Q. Being a For-profit and Not-for-profit – is one better than the other?

K Chandrasekhar:
In my opinion, if your activities are philanthropy driven, they must be able to sustain themselves and must have the potential for scalability. For-profit is the way to go, but if required then a not-for-profit can be set up.

Fundamentally your company should be driven on three pillars:

1. Innovation – Everything done should be driven by innovation. It should be your point of recognition when you walk into forums.
2. Impact – Whatever you do has to be impactful
3. Investibility – A company should be looked upon as an investible company for funders, stakeholders etc.

If you start off as a Not-for-profit and then want to change to a For-profit, you find yourself very deeply immersed in the core purpose of the organisation and all of these other things won’t matter to you. Balancing purpose and profits are a huge challenge. And often a greater challenge if you decide to be a not-for-profit.  

Being a for-profit organisation lays down a certain kind of discipline in terms of programmes and profits. You are compelled to be a little more hard-nosed about it. As a social entrepreneur, there is an impulse to always give a little more (to the artisan or farmer). Push their margins a little bit, give them more than the local traders. But these relationships developed with the primary producers is a loss-making proposition. You have to stick to either one, strictly. In whatever you chose, you have to be very market-oriented and establish a balance between purpose and profit.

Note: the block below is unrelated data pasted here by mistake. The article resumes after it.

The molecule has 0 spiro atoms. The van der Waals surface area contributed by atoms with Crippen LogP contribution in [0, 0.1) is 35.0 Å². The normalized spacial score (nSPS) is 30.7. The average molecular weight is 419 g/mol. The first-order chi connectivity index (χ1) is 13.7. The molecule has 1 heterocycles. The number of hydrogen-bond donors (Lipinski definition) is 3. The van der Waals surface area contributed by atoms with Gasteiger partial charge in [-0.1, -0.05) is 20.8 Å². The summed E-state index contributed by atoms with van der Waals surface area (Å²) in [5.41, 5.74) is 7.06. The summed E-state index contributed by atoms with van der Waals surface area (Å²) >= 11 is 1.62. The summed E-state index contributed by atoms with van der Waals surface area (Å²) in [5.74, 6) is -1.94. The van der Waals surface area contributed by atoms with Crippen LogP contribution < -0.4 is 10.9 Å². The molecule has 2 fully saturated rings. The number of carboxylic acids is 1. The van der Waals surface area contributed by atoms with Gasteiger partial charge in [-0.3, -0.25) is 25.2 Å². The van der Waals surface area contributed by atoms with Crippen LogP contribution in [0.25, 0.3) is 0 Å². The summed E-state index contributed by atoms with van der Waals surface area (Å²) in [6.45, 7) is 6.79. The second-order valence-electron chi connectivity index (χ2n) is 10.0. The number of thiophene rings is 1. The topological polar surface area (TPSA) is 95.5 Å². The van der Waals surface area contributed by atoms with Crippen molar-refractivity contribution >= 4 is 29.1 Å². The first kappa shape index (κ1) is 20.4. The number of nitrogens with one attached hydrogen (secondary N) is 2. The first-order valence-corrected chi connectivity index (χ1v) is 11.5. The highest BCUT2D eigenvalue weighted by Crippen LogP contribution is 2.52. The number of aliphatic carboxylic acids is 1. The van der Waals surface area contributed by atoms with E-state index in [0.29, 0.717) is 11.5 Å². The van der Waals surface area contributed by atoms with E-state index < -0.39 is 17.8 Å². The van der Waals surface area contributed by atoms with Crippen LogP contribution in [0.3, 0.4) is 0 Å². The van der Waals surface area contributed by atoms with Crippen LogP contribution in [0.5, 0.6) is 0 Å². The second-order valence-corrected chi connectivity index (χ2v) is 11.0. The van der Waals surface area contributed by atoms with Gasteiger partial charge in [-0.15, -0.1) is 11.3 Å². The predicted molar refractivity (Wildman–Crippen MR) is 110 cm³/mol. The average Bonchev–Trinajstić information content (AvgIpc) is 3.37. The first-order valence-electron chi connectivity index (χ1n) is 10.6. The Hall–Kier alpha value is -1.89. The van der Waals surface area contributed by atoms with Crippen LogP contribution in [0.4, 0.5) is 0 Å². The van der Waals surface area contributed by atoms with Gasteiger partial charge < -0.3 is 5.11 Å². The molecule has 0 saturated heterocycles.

Q. Did you ever give investors and funders the dreaded – NO?

K Chandrasekhar:
It is very important that any investor chosen adds value to your organisation. You have to be very clear about where you want to go and how these investors will play a role in getting you there. You have to be wise about the amounts offered too. Taking too much could result in a struggle of how to use it, and timing plays a significant role here too.

One fundamental rule should be: Don’t compromise on dignity. Believe that if someone is ready to provide the funds, it is nothing but a clear indication that you are competent enough. It is a two-way street – it’s not just you who needs them, they need you too. CSR investors look for competent companies that are hard to come by. So take pride in the fact that you are competent and view it through that lens.

In some cases, while implementing a program and a funder is not aligned with the idea, we have said no to funders. Because you need to be mentally aligned with the donor. Nothing should drive you away from your core competencies.



The Huddle is UnLtd India’s annual event that brings together our network of social entrepreneurs and key stakeholders in the ecosystem to leverage connections, build new collaborations and celebrate the entrepreneurial spirit. This article is drawn from the excerpts of the session conducted ‘ For the successors, by the success-ers: How to crack institutional funding.’

UnLtd India

UnLtd India

We find, support and grow early-stage social entrepreneurs to build high-impact organisations and grow as catalysts for social change.